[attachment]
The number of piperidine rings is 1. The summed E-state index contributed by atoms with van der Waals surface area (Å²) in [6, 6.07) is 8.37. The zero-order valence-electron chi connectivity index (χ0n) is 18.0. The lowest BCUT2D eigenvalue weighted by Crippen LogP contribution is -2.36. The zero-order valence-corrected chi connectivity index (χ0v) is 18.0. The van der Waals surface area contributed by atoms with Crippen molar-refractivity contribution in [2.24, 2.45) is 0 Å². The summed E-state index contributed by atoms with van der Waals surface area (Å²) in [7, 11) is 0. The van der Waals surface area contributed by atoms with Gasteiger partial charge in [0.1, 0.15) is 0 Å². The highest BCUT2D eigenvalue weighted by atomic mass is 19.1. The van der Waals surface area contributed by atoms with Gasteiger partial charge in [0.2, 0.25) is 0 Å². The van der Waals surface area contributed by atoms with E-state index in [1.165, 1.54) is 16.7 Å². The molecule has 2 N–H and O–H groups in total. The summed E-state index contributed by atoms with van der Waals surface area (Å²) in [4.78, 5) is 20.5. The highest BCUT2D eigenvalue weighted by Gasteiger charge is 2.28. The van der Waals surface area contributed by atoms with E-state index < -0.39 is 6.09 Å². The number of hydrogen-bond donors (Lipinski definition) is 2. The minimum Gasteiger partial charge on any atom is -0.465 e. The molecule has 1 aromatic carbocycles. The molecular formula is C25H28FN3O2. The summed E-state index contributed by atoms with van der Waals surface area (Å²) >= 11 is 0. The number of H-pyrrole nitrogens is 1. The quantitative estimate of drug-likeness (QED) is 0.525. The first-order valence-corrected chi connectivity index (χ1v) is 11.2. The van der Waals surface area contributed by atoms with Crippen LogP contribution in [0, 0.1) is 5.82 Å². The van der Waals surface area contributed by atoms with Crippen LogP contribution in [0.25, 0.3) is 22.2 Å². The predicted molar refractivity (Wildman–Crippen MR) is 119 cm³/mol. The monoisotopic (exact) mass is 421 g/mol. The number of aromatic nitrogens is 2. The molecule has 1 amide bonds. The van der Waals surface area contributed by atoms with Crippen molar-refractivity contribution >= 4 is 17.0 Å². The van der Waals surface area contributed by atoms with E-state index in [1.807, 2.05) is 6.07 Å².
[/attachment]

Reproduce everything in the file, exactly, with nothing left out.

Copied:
The number of piperidine rings is 1. The summed E-state index contributed by atoms with van der Waals surface area (Å²) in [6, 6.07) is 8.37. The zero-order valence-electron chi connectivity index (χ0n) is 18.0. The lowest BCUT2D eigenvalue weighted by Crippen LogP contribution is -2.36. The zero-order valence-corrected chi connectivity index (χ0v) is 18.0. The van der Waals surface area contributed by atoms with Crippen molar-refractivity contribution in [2.24, 2.45) is 0 Å². The summed E-state index contributed by atoms with van der Waals surface area (Å²) in [7, 11) is 0. The van der Waals surface area contributed by atoms with Gasteiger partial charge in [0.1, 0.15) is 0 Å². The highest BCUT2D eigenvalue weighted by atomic mass is 19.1. The van der Waals surface area contributed by atoms with Gasteiger partial charge in [0.2, 0.25) is 0 Å². The van der Waals surface area contributed by atoms with E-state index in [1.165, 1.54) is 16.7 Å². The molecule has 2 N–H and O–H groups in total. The summed E-state index contributed by atoms with van der Waals surface area (Å²) in [4.78, 5) is 20.5. The highest BCUT2D eigenvalue weighted by Gasteiger charge is 2.28. The van der Waals surface area contributed by atoms with E-state index < -0.39 is 6.09 Å². The number of hydrogen-bond donors (Lipinski definition) is 2. The minimum Gasteiger partial charge on any atom is -0.465 e. The molecule has 1 aromatic carbocycles. The molecular formula is C25H28FN3O2. The summed E-state index contributed by atoms with van der Waals surface area (Å²) >= 11 is 0. The number of H-pyrrole nitrogens is 1. The quantitative estimate of drug-likeness (QED) is 0.525. The first-order valence-corrected chi connectivity index (χ1v) is 11.2. The van der Waals surface area contributed by atoms with Crippen LogP contribution in [0, 0.1) is 5.82 Å². The van der Waals surface area contributed by atoms with Crippen LogP contribution in [0.25, 0.3) is 22.2 Å². The predicted molar refractivity (Wildman–Crippen MR) is 119 cm³/mol. The monoisotopic (exact) mass is 421 g/mol. The number of aromatic nitrogens is 2. The molecule has 1 amide bonds. The van der Waals surface area contributed by atoms with Crippen molar-refractivity contribution >= 4 is 17.0 Å². The van der Waals surface area contributed by atoms with E-state index in [1.807, 2.05) is 6.07 Å².